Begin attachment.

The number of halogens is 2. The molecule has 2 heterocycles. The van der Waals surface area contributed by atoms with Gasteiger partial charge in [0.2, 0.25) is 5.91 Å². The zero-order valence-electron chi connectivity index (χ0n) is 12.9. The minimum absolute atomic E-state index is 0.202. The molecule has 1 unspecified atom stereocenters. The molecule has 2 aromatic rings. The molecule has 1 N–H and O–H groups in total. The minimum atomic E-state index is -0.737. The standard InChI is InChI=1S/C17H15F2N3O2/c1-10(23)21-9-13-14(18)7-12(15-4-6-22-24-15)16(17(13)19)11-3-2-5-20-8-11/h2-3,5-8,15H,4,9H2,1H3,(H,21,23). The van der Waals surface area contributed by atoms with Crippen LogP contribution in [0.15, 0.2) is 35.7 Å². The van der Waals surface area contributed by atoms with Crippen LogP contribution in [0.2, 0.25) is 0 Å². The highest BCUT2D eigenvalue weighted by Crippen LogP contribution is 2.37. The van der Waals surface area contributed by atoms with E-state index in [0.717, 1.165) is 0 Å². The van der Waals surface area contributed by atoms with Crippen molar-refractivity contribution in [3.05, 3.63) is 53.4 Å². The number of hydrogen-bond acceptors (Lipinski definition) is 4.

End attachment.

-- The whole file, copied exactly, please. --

The number of halogens is 2. The molecule has 2 heterocycles. The van der Waals surface area contributed by atoms with Gasteiger partial charge in [0.2, 0.25) is 5.91 Å². The zero-order valence-electron chi connectivity index (χ0n) is 12.9. The minimum absolute atomic E-state index is 0.202. The molecule has 1 unspecified atom stereocenters. The molecule has 2 aromatic rings. The molecule has 1 N–H and O–H groups in total. The minimum atomic E-state index is -0.737. The standard InChI is InChI=1S/C17H15F2N3O2/c1-10(23)21-9-13-14(18)7-12(15-4-6-22-24-15)16(17(13)19)11-3-2-5-20-8-11/h2-3,5-8,15H,4,9H2,1H3,(H,21,23). The van der Waals surface area contributed by atoms with Crippen LogP contribution in [0.15, 0.2) is 35.7 Å². The van der Waals surface area contributed by atoms with Crippen LogP contribution in [0.2, 0.25) is 0 Å². The highest BCUT2D eigenvalue weighted by Crippen LogP contribution is 2.37. The van der Waals surface area contributed by atoms with E-state index in [0.717, 1.165) is 0 Å². The van der Waals surface area contributed by atoms with Crippen molar-refractivity contribution in [3.05, 3.63) is 53.4 Å². The number of hydrogen-bond acceptors (Lipinski definition) is 4.